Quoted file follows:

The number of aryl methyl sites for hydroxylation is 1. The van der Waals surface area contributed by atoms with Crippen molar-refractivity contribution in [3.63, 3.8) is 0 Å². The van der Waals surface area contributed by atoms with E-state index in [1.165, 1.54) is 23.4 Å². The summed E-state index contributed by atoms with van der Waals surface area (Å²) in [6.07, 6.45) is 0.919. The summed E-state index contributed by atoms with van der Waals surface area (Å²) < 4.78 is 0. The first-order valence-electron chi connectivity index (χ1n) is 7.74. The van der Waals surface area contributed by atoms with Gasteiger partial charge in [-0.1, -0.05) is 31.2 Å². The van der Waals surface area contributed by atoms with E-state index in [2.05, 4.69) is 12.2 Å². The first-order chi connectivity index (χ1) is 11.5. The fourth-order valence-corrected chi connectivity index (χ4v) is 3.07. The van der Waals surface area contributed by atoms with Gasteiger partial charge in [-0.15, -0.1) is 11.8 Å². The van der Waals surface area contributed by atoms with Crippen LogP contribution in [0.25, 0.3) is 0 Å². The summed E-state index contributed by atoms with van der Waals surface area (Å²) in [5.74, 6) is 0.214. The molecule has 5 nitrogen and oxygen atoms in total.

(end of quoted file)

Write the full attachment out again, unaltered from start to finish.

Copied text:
The number of aryl methyl sites for hydroxylation is 1. The van der Waals surface area contributed by atoms with Crippen molar-refractivity contribution in [3.63, 3.8) is 0 Å². The van der Waals surface area contributed by atoms with E-state index in [1.165, 1.54) is 23.4 Å². The summed E-state index contributed by atoms with van der Waals surface area (Å²) in [6.07, 6.45) is 0.919. The summed E-state index contributed by atoms with van der Waals surface area (Å²) < 4.78 is 0. The first-order valence-electron chi connectivity index (χ1n) is 7.74. The van der Waals surface area contributed by atoms with Gasteiger partial charge in [-0.1, -0.05) is 31.2 Å². The van der Waals surface area contributed by atoms with E-state index in [2.05, 4.69) is 12.2 Å². The first-order chi connectivity index (χ1) is 11.5. The fourth-order valence-corrected chi connectivity index (χ4v) is 3.07. The van der Waals surface area contributed by atoms with Gasteiger partial charge in [-0.15, -0.1) is 11.8 Å². The van der Waals surface area contributed by atoms with Crippen LogP contribution in [0.25, 0.3) is 0 Å². The summed E-state index contributed by atoms with van der Waals surface area (Å²) in [5.74, 6) is 0.214. The molecule has 5 nitrogen and oxygen atoms in total.